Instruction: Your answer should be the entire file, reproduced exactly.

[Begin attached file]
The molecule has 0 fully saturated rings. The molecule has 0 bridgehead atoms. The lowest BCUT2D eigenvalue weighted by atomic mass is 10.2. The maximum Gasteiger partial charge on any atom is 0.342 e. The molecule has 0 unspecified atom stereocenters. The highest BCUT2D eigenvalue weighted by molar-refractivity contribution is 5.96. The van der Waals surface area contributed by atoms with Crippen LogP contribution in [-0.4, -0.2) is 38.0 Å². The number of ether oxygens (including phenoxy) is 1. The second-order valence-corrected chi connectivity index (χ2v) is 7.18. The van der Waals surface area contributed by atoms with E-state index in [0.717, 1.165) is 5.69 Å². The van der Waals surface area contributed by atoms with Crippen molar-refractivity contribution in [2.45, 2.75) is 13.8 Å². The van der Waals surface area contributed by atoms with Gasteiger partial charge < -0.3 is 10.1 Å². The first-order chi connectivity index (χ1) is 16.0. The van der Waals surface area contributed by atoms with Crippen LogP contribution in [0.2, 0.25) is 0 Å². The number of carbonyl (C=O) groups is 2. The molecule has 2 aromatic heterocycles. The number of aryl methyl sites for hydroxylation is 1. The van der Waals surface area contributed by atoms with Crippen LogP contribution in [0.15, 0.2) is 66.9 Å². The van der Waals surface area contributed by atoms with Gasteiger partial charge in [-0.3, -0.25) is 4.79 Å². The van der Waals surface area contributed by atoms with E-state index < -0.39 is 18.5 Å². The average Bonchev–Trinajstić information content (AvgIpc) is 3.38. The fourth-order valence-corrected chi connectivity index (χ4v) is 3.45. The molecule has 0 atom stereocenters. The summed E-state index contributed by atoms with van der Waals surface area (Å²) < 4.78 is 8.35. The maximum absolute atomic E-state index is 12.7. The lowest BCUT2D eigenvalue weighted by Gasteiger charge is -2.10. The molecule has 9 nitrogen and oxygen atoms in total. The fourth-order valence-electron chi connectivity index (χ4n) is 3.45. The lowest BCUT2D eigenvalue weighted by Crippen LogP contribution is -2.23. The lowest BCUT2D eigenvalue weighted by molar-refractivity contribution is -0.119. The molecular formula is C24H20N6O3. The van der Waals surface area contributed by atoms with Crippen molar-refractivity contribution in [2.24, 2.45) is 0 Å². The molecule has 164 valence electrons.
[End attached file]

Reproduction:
The molecule has 0 fully saturated rings. The molecule has 0 bridgehead atoms. The lowest BCUT2D eigenvalue weighted by atomic mass is 10.2. The maximum Gasteiger partial charge on any atom is 0.342 e. The molecule has 0 unspecified atom stereocenters. The highest BCUT2D eigenvalue weighted by molar-refractivity contribution is 5.96. The van der Waals surface area contributed by atoms with Crippen LogP contribution in [-0.4, -0.2) is 38.0 Å². The number of ether oxygens (including phenoxy) is 1. The second-order valence-corrected chi connectivity index (χ2v) is 7.18. The van der Waals surface area contributed by atoms with E-state index in [0.717, 1.165) is 5.69 Å². The van der Waals surface area contributed by atoms with Crippen molar-refractivity contribution in [2.45, 2.75) is 13.8 Å². The van der Waals surface area contributed by atoms with Gasteiger partial charge < -0.3 is 10.1 Å². The first-order chi connectivity index (χ1) is 16.0. The van der Waals surface area contributed by atoms with Crippen LogP contribution in [0.2, 0.25) is 0 Å². The number of carbonyl (C=O) groups is 2. The molecule has 2 aromatic heterocycles. The number of aryl methyl sites for hydroxylation is 1. The van der Waals surface area contributed by atoms with Crippen LogP contribution in [0.15, 0.2) is 66.9 Å². The van der Waals surface area contributed by atoms with Gasteiger partial charge in [-0.3, -0.25) is 4.79 Å². The van der Waals surface area contributed by atoms with E-state index < -0.39 is 18.5 Å². The average Bonchev–Trinajstić information content (AvgIpc) is 3.38. The fourth-order valence-corrected chi connectivity index (χ4v) is 3.45. The molecule has 0 atom stereocenters. The summed E-state index contributed by atoms with van der Waals surface area (Å²) < 4.78 is 8.35. The maximum absolute atomic E-state index is 12.7. The lowest BCUT2D eigenvalue weighted by Gasteiger charge is -2.10. The molecule has 9 nitrogen and oxygen atoms in total. The fourth-order valence-electron chi connectivity index (χ4n) is 3.45. The lowest BCUT2D eigenvalue weighted by Crippen LogP contribution is -2.23. The lowest BCUT2D eigenvalue weighted by molar-refractivity contribution is -0.119. The molecular formula is C24H20N6O3. The van der Waals surface area contributed by atoms with Crippen molar-refractivity contribution in [2.24, 2.45) is 0 Å². The molecule has 164 valence electrons.